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Sedge Warbler in Dorset: what your tweets tell us ...

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  • A common species of reed beds in summer but more often heard than seen.


     

     

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Whilst the sedge warbler is a summer breeding visitor to Dorset a significant number of the reports of this species are of those on passage to elsewhere in Britain to breed. As with many summer migrants they arrive over a short period of time generating a peak in reports but the outward journey is spread over a much longer period and so it becomes less obvious to detect from the number of reports. The names of most, not all, warblers are fairly descriptive of their preferred habitat or of their appearance and this is so with the sedge warbler as they nest in deep sedge or reed beds and as Dorset has a number of reed beds the sedge warbler is not uncommon in the locations where suitable habitat exists. Birds seen elsewhere will, in general, be passage migrants.

The twitter reports would suggest that the sedge warbler arrivals begin quite early in spring in week 12 in late March but the peak for arrivals is between weeks 16 and 19 in April. By early May they are back on their patch and singing in territories and this is when they are most evident as a breeding species. Once their chicks hatch the singing stops and the frantic feeding of young deep in the reed bed starts and so reports tail off and so there are few records between week 23 and week 28 in June and July. Autumn migration south to Africa seems to start around week 29 and continues with the latest report we have being in week 39 in late September but most seem to go in August.

There are records from thirty nine sites in Dorset and the bulk are from river, lake or harbour locations where there are reedbeds; not always large reed beds but size does not seem to be a criteria for the sedge warbler. Given there are few, if any, reed beds on Portland it may seem surprising that Portland produces the most records but it seems Portland is a popular landing point for incoming birds and many are ringed at Portland Bird Observatory each year.

Ticking off sedge warbler on your Dorset list should be quite easy if you visit any reed bed in May where you will hear the sedge warbler's grating song coming from within the reeds.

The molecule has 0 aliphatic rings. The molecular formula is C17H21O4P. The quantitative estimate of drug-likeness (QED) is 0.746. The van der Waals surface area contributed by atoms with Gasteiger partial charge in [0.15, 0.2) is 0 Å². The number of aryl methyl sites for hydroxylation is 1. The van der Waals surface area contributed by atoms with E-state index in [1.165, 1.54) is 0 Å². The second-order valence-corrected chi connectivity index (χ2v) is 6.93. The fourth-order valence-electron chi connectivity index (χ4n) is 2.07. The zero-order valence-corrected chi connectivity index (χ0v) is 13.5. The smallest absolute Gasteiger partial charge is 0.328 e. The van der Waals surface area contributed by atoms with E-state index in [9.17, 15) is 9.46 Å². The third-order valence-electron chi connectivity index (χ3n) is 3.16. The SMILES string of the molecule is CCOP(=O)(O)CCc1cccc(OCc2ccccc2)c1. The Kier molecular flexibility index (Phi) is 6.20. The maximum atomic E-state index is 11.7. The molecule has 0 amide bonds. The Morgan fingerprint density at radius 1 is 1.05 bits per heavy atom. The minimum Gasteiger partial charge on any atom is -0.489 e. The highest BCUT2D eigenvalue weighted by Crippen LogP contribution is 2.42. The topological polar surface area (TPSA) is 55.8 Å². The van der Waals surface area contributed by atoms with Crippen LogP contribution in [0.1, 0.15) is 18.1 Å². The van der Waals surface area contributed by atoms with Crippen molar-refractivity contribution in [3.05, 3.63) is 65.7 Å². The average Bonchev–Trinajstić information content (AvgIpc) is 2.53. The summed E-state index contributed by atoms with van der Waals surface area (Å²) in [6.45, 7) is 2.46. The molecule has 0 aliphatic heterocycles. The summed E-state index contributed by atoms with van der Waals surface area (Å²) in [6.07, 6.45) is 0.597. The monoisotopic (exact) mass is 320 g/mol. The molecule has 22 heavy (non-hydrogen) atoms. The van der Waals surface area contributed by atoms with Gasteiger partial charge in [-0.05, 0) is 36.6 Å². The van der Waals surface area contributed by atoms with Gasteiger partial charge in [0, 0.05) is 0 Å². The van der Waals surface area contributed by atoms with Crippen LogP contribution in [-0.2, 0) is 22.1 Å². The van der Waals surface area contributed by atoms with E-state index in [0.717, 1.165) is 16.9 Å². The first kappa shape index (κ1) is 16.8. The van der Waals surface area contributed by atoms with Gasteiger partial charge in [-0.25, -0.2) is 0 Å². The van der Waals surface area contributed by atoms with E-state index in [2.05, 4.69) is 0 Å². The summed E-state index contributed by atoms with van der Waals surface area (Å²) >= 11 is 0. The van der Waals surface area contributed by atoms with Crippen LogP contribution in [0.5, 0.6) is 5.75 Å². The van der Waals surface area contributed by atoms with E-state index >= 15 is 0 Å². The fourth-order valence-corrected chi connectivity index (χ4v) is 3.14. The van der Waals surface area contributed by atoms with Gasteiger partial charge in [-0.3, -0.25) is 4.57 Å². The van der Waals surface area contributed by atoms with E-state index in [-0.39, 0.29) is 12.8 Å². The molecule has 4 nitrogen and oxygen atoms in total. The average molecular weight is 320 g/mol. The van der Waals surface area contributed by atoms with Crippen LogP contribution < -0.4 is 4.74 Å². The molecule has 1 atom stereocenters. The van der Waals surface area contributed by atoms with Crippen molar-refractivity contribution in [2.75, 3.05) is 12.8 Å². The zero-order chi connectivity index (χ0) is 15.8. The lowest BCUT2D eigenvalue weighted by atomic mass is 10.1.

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This chart shows the number of reports per week for this species where there are reports (see note below):

The intention of this chart is to show which weeks during the year this species is most likely to be seen. See note above about multiple reports of a single specimen!

This chart shows the number of reports per month for this species where there are reports (see note below):

The intention of this chart is to show which months during the year this species is most likely to be seen. Remember that is is the total number of REPORTS; there may be several reports for just one occurrence of the species (that is to say, a number of individuals may have been to see a single specimen of a species).

This chart shows the number of reports for each year for this species where there are reports (see note below):

Contributors to the Nature of Dorset have seen this species at these locations:

Please note that the markers show APPROXIMATE locations of the observation, not exact locations! You can find often find out more information about location by looking at the original tweet. Click on any marker to see the name of the location and then click on the location name to see more details about the site where available.

This chart shows the number of reports per site for this species. Hover over any column to see the site and the number of reports:

Ckick/tap the list icon for an alphabetical list of all the posts in this series from where you can access any that are of interest to you

Name Peter Orchard
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Twitter Screen Name peterorchardnod
Location Wareham, Dorset, UK
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This is a feed of contributions to my main website; the Nature of Dorset. My 'high five' are the five most interesting species from my walks in Dorset somewhere

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